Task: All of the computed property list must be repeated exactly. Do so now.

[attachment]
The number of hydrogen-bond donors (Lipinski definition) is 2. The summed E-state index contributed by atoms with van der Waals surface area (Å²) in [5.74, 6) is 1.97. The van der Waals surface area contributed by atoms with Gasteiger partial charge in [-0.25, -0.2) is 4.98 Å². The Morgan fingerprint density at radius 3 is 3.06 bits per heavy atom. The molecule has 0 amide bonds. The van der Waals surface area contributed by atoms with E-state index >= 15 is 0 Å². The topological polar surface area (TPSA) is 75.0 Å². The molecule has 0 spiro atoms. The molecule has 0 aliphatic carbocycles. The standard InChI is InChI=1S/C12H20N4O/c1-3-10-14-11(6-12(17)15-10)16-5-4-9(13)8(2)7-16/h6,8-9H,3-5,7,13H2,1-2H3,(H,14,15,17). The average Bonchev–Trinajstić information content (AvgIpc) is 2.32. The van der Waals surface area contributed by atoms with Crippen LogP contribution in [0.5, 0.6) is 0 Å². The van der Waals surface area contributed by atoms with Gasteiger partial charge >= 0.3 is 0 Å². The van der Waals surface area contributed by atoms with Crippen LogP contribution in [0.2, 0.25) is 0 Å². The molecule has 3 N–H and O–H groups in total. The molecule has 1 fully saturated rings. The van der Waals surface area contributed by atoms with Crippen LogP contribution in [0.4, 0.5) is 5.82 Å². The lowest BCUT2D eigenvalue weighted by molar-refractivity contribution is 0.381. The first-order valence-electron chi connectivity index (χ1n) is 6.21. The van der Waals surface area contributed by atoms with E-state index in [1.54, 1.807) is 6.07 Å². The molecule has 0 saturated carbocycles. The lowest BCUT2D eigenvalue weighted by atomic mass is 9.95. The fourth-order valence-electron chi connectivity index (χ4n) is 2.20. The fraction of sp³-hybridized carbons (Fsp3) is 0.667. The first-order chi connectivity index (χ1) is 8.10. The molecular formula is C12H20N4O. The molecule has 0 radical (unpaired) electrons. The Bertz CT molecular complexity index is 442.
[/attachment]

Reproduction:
The number of hydrogen-bond donors (Lipinski definition) is 2. The summed E-state index contributed by atoms with van der Waals surface area (Å²) in [5.74, 6) is 1.97. The van der Waals surface area contributed by atoms with Gasteiger partial charge in [-0.25, -0.2) is 4.98 Å². The Morgan fingerprint density at radius 3 is 3.06 bits per heavy atom. The molecule has 0 amide bonds. The van der Waals surface area contributed by atoms with E-state index >= 15 is 0 Å². The topological polar surface area (TPSA) is 75.0 Å². The molecule has 0 spiro atoms. The molecule has 0 aliphatic carbocycles. The standard InChI is InChI=1S/C12H20N4O/c1-3-10-14-11(6-12(17)15-10)16-5-4-9(13)8(2)7-16/h6,8-9H,3-5,7,13H2,1-2H3,(H,14,15,17). The average Bonchev–Trinajstić information content (AvgIpc) is 2.32. The van der Waals surface area contributed by atoms with Crippen LogP contribution in [0.5, 0.6) is 0 Å². The van der Waals surface area contributed by atoms with Gasteiger partial charge >= 0.3 is 0 Å². The van der Waals surface area contributed by atoms with Crippen LogP contribution in [0.2, 0.25) is 0 Å². The molecule has 3 N–H and O–H groups in total. The molecule has 1 fully saturated rings. The van der Waals surface area contributed by atoms with Crippen LogP contribution in [0.4, 0.5) is 5.82 Å². The lowest BCUT2D eigenvalue weighted by molar-refractivity contribution is 0.381. The first-order valence-electron chi connectivity index (χ1n) is 6.21. The van der Waals surface area contributed by atoms with E-state index in [1.54, 1.807) is 6.07 Å². The molecule has 0 saturated carbocycles. The lowest BCUT2D eigenvalue weighted by atomic mass is 9.95. The fourth-order valence-electron chi connectivity index (χ4n) is 2.20. The fraction of sp³-hybridized carbons (Fsp3) is 0.667. The first-order chi connectivity index (χ1) is 8.10. The molecular formula is C12H20N4O. The molecule has 0 radical (unpaired) electrons. The Bertz CT molecular complexity index is 442.